Initially, an honest response is that direct billing does not solve the problem of unsustainable increases in P&HI.  A major part of any solution cannot happen at the Annual Conference level. Pensions is a denominational issue and solutions dealing with underlying issues such as contribution-defined or benefit-defined must be solved on the General Conference level.  At the Annual Conference, direct billing pushes the issue down to a local church level. 

          A deeper and equally honest response is that direct billing does force answers to the sustainability question.  Putting responsibility on a local level does offer an extremely significant partial solution. Local direct billing for P&HI forces a congregation to make priority choices around mission. It means people need to decide is the pastor and the church worth the expense.  Very few American Christians tithe.  Giving 2% of our income is usually seen as significant (verses a biblical tithe of 10%).  Direct billing forces us to confront an issue of faithfulness.  Do we practice extravagant generosity (one of the 5 practices)?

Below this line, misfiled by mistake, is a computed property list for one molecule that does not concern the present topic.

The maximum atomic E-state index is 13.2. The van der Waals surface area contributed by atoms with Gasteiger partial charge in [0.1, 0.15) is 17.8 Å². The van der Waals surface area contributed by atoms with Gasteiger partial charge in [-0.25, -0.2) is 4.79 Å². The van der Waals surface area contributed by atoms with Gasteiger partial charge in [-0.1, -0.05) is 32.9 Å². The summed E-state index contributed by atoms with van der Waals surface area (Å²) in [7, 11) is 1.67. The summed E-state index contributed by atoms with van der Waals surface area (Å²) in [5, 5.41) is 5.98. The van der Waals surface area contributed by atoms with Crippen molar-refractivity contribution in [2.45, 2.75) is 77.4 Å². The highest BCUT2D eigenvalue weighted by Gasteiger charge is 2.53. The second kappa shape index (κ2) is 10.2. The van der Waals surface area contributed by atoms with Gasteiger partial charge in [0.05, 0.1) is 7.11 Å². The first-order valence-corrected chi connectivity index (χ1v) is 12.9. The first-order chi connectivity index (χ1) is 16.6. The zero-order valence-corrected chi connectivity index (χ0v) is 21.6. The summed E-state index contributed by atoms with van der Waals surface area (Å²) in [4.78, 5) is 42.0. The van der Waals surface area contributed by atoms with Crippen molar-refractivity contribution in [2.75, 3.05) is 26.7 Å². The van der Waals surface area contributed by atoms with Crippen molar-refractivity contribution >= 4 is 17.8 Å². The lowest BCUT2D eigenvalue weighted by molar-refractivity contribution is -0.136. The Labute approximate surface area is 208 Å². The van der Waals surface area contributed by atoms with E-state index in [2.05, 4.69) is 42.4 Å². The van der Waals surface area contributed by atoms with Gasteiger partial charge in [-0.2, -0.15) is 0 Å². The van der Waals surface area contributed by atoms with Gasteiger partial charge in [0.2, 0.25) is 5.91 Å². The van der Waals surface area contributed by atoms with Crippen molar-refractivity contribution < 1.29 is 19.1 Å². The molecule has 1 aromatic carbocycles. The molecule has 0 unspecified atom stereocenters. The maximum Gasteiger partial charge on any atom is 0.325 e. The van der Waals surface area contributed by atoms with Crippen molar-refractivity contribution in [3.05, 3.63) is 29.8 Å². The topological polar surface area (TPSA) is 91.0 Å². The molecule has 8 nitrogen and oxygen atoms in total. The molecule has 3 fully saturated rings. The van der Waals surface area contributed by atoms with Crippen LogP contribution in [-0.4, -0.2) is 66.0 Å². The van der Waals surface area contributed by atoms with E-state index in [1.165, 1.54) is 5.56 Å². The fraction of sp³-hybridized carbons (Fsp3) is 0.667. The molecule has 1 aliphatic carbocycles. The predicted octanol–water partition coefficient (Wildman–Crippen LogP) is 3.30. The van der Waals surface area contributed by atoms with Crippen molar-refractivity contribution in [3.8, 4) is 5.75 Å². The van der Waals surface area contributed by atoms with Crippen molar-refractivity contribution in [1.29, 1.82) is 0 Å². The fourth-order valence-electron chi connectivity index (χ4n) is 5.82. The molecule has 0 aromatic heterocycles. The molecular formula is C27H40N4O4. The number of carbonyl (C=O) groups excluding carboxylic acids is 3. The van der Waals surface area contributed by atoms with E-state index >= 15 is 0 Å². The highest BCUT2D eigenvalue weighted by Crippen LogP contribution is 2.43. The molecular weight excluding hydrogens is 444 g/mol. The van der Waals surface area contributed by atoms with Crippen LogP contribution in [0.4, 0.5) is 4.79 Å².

Secondly, direct billing will have a corollary impact of raising pastoral competencies.  Why?  People won’t pay for poor or mediocre ministry.  It will not appear worth the investment.  Finances will force both pastors and churches to get more adept at reaching out to a new generation.  Churches that turn inward to survive (a huddle and cuddle strategy) will die.  Church that turn outward in mission and ministry will thrive.

           All this gets me to thinking even further out.  Is God using the economic crises to reform our church practices?  I think so.  I think the Holy Spirit is in the P&HI crises – not as cause but as a divine use.  Do you remember Joseph’s response to his brothers? “Even though you intended to do harm to me, God intended it for good, in order to preserve a numerous people, as he is doing today.”  (Genesis 50:20)  God is at work here. That is really good news!